A handshake agreement between the U.S. and the European Union reached in late July may have staved off the imposition of auto tariffs for German, French and Italian carmakers.
Still, the White House is reserving the right to impose the tariffs on vehicles made in Canada, a senior administration official told CNBC on Friday. Ford, General Motors, Honda and Fiat Chrysler are among the automakers with operations in Canada.
European Commission president Jean-Claude Juncker told reporters last month that getting the White House to back down from auto tariffs was a "major concession." Yet President Donald Trump is still directing the Commerce Department to finish the investigation and prepare a menu of options for the White House, even if Europe is exempt.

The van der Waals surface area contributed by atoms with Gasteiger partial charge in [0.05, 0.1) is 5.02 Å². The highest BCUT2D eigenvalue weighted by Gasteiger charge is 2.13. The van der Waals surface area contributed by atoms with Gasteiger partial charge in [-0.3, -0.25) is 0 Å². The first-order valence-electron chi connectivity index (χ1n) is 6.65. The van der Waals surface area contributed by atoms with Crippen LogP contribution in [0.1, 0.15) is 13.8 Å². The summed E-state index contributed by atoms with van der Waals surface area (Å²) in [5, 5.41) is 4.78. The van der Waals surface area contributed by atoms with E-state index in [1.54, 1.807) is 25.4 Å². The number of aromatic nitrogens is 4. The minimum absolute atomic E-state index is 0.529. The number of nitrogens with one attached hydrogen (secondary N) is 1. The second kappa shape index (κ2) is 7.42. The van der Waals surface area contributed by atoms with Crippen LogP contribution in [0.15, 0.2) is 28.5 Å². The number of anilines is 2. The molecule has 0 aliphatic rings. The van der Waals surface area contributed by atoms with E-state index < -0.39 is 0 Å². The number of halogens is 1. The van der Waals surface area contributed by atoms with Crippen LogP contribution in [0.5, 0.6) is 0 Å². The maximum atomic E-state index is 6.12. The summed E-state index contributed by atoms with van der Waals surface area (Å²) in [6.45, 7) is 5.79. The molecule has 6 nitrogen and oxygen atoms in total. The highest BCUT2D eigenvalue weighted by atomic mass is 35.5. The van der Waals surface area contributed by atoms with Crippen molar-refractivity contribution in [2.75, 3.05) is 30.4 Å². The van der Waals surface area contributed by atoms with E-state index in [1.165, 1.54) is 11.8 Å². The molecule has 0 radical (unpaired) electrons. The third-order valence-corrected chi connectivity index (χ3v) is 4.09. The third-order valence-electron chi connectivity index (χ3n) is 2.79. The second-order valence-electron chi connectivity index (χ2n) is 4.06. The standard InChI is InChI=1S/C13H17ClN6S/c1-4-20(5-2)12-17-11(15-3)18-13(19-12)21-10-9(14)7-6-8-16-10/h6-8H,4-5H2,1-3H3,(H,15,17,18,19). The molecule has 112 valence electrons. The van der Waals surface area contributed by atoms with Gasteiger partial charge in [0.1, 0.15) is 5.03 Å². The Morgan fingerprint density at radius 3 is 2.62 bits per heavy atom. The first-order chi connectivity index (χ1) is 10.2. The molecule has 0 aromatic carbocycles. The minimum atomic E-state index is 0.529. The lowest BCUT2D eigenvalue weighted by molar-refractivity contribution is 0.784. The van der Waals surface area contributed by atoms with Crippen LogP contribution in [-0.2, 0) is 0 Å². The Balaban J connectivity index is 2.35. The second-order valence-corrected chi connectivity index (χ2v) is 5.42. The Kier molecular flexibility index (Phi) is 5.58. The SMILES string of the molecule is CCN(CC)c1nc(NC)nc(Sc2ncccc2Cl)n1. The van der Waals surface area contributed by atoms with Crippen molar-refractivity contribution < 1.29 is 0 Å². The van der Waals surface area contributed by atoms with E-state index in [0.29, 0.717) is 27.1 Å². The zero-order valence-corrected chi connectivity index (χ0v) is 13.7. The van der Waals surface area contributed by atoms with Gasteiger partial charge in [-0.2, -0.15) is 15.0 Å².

"Probably sometime in the month of August we'll be willing to render a report. It may not be necessary, or it may be necessary. We will see," Commerce Sec. Wilbur Ross told reporters aboard Air Force One on July 26. "But the work is continuing."